Chris Gudgeon is a bestselling author, award-winning screenwriter, and recovering Leafs fan. He has written twenty books, including Behind the Mask (with Ian Young), The Naked Truth: The Untold Story of Sex in Canada, and You’re Not As Good As You Think You Are: A Demotivational Guide. He’s contributed to numerous magazines, including MAD, National Lampoon, Playboy, and Hockey Illustrated.
What’s that sound? Are the Leafs about to suck again?
We’ve all heard it. The sound of one team sucking. Our team. The Leafs. It usually starts this time of year. And while everything seems rosy for Leafs fans, just wait. The panic will soon set in.
Building in intensity with each defeat until, sometime after the All-Star break, the sound explodes — an internalized shriek like the noise a star might make if you ripped its heart out.
It’s a ritual for us.
We start the season with cautious optimism, and as training camp approaches we promise ourselves that, this time around, we won’t get carried away. The season starts and the Leafs win a few games, maybe even put together an impressive winning streak. It’s still early, we tell ourselves: let’s not get too excited.
But we slowly get swept up, and even as the losses pile up and the playoff prospects grow dimmer and dimmer, we are confident that this time the team will turn it around. And then things come unhinged. Our scorers stop scoring, our goalies turn into human Swiss cheese, the power play looks more like a power failure.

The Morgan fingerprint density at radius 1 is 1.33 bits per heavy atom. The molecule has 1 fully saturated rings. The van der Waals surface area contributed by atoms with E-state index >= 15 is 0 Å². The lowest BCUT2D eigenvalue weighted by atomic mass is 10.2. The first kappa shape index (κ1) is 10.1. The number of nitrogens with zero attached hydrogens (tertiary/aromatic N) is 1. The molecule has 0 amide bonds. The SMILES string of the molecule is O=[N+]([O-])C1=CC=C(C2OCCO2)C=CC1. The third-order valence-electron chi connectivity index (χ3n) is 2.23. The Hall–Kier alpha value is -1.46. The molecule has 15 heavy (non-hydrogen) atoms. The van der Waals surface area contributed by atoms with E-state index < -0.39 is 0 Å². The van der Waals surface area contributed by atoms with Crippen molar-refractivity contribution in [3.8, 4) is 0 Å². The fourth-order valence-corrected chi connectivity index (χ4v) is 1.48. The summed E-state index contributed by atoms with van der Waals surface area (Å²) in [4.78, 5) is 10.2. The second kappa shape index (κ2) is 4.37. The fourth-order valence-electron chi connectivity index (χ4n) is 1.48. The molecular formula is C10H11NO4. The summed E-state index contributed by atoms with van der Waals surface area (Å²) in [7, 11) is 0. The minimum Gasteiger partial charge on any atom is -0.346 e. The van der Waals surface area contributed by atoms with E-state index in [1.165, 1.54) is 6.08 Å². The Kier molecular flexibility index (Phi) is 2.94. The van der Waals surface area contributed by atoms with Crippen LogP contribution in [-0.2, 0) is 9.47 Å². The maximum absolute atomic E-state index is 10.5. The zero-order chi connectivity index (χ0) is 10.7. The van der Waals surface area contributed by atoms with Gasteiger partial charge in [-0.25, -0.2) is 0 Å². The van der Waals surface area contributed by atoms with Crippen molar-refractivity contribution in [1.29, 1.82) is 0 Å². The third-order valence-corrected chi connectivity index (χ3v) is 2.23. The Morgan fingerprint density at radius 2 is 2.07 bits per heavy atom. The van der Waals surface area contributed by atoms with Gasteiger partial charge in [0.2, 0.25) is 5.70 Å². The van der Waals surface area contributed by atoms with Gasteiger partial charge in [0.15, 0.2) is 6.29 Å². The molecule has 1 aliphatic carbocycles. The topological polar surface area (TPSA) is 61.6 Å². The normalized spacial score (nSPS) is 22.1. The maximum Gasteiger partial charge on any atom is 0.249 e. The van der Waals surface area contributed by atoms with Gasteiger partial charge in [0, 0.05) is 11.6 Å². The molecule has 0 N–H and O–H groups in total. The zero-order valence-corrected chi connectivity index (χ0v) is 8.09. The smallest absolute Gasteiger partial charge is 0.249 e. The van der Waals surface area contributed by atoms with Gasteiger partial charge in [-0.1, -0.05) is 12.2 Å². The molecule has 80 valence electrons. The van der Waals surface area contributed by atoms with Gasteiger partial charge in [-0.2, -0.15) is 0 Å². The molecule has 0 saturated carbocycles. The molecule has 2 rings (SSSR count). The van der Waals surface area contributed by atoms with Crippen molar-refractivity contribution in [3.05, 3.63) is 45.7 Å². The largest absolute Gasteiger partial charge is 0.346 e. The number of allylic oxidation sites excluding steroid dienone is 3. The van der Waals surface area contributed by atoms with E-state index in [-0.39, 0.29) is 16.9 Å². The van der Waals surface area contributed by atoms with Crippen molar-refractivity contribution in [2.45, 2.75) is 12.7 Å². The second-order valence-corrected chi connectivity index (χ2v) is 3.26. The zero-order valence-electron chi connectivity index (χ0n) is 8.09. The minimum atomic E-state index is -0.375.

When the inevitable happens and the Leafs are mathematically eliminated, once again, we hit rock bottom. Another season, which began with such promise, has ended in heartbreak.
The Leafs are not going to let us down again, we tell ourselves.
We endured Harold Ballard . . .
We put up with countless bad trades and ill-advised free agent signings.
We have survived the longest-standing Stanley Cup drought, almost half a century of futility.
The time has come to stop caring, stop wearing our Maple Leafs underwear to work, stop checking the blogs for reports on pimple-faced prospects playing for Yunost Minsk or the Notre Dame Hounds, stop worrying about which players are overpaid, who should be traded and why.
And we’re fine . . . for a while. But then it happens, usually around draft day: we open our minds and hearts to the possibility that is the Toronto Maple Leafs. And the cycle begins again.
Let’s face it, we have a problem. Fact is, being a Maple Leafs fan is a kind of addiction: irrational, compulsive, dependent. We can’t just stop cold turkey. We need help.
And that’s where The Sound of One Team Sucking comes in. Think of it as your own, portable support group, designed to stand by you through another disappointing season, help you maintain your focus and perspective, and guide your recovery as — in the face of the Leafs’ certain futility — you strive to live a more emotionally and spiritually balanced life.
It’s a going to be a long season, but with this book, you’re going to make through . . .